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Etiquette question....
Dear LJ Friends....

My girlfriend currently has a disability caused by a recent illness. It is unknown when she will no longer be disabled, but currently she has difficulty performing routine daily tasks such as putting on coats, opening doors, etc.

She attempts, with some difficulty but much success, to perform such tasks herself, unaided. She is not afraid of asking for assistance when needed. However, sometimes others -- acquaintances, strangers, friends -- will attempt to assist her without asking first if this is OK with her. How should she respond to such undesired aid?

I'm not referring to things which could be regarded as "common courtesies", such as holding open doors, or moving things under their control out of her way. These things one could consider polite behavior regardless of the abilities of the recipient of the kindness. I'm more referring to things like helping her put on her coat, helping her get out of a chair, etc, which one would not normally do for someone able bodied, and certainly not without asking if assistance is wanted.

As she puts it, for a lot of these activities she's "got a system", and the unasked for aid usually doesn't help with her system. How can she -- politely -- express that the aid isn't wanted when the "helper" doesn't even ask before "helping"?

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Maybe a kind, but firm, "No, thanks, I've got it under control for now." OR, start it out with, "Thanks, but..." The reason I add in the "for now" to those statements is that if she does encounter a momentary difficulty and chooses to ask for help, it allows her to save face and not come off as either stubborn or helpless to the person who tried to help in the first place.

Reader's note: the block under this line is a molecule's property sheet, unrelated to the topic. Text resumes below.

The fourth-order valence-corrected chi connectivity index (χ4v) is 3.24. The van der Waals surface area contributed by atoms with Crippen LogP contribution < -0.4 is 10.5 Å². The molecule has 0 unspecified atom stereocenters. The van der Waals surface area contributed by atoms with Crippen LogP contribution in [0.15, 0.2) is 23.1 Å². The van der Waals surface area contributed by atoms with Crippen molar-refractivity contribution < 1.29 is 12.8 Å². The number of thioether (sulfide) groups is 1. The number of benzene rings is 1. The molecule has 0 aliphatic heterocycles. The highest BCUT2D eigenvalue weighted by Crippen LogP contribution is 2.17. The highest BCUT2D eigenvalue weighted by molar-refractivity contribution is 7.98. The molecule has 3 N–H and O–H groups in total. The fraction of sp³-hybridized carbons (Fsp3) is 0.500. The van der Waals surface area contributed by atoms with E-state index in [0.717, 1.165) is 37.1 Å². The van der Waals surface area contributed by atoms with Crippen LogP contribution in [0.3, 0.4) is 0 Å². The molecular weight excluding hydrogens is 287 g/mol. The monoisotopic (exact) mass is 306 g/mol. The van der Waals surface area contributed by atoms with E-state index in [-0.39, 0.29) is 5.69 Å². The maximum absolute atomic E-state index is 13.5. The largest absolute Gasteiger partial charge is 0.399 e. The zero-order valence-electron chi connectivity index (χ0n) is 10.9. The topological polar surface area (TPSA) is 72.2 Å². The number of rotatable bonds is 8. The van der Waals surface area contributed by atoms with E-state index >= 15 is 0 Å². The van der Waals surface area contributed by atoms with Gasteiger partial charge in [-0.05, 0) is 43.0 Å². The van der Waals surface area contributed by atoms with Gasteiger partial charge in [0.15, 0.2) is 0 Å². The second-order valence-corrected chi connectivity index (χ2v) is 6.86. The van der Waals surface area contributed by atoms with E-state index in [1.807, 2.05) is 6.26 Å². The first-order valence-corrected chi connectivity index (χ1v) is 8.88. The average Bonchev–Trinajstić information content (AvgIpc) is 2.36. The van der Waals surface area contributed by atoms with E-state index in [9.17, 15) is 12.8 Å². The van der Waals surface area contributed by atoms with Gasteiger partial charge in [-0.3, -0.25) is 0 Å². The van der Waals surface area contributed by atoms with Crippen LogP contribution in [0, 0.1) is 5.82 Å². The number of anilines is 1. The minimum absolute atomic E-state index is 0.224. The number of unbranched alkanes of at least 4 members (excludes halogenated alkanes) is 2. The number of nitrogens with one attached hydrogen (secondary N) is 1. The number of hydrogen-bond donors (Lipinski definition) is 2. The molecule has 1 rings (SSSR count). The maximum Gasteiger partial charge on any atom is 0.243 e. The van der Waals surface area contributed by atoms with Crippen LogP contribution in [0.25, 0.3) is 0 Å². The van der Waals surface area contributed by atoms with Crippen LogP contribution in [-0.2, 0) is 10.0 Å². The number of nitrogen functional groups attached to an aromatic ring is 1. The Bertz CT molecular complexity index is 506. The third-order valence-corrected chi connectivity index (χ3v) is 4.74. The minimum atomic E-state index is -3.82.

Just my thoughts...


I would put it this way:

"I thank you for your kind attempt to help me, given the recent circumstances. However, while there are some tings I can't do, I'd like to be able to do as much as I can."

if the person appears hurt, she can give assurance: "I'm not offended by your attempt to help, I'm just doing as I can for myself first before I ask for help."

It's a sticky situation - but as long as the heart is in a good place, a kind word and a thanks, but no thanks, should suffice.

Yeah, that's a quandry. The simple truth is that these people are being rude. They're being presumptuous and invading her personal space. They probably think they're helping the "poor crippled person" and making themselves
feel all good about how altrustic they're being, but they're wrong, and they're rude.

That said, she probably doesn't want to greet rudeness with more rudeness, but would like a polite but
effective way to inform these people that, while their intentions may be good, their actions are inappropriate
and not appreciated. Unfortunately, I have no idea how to communicate this politely. So I'm no help.

I looked through my Miss Manners books and was surprise not be able to find the answer explicitly stated. She has lots of entries about how people should ask before "helping" and take "No" for an answer. And some suggestions for being helpful without drawing attention to the fact.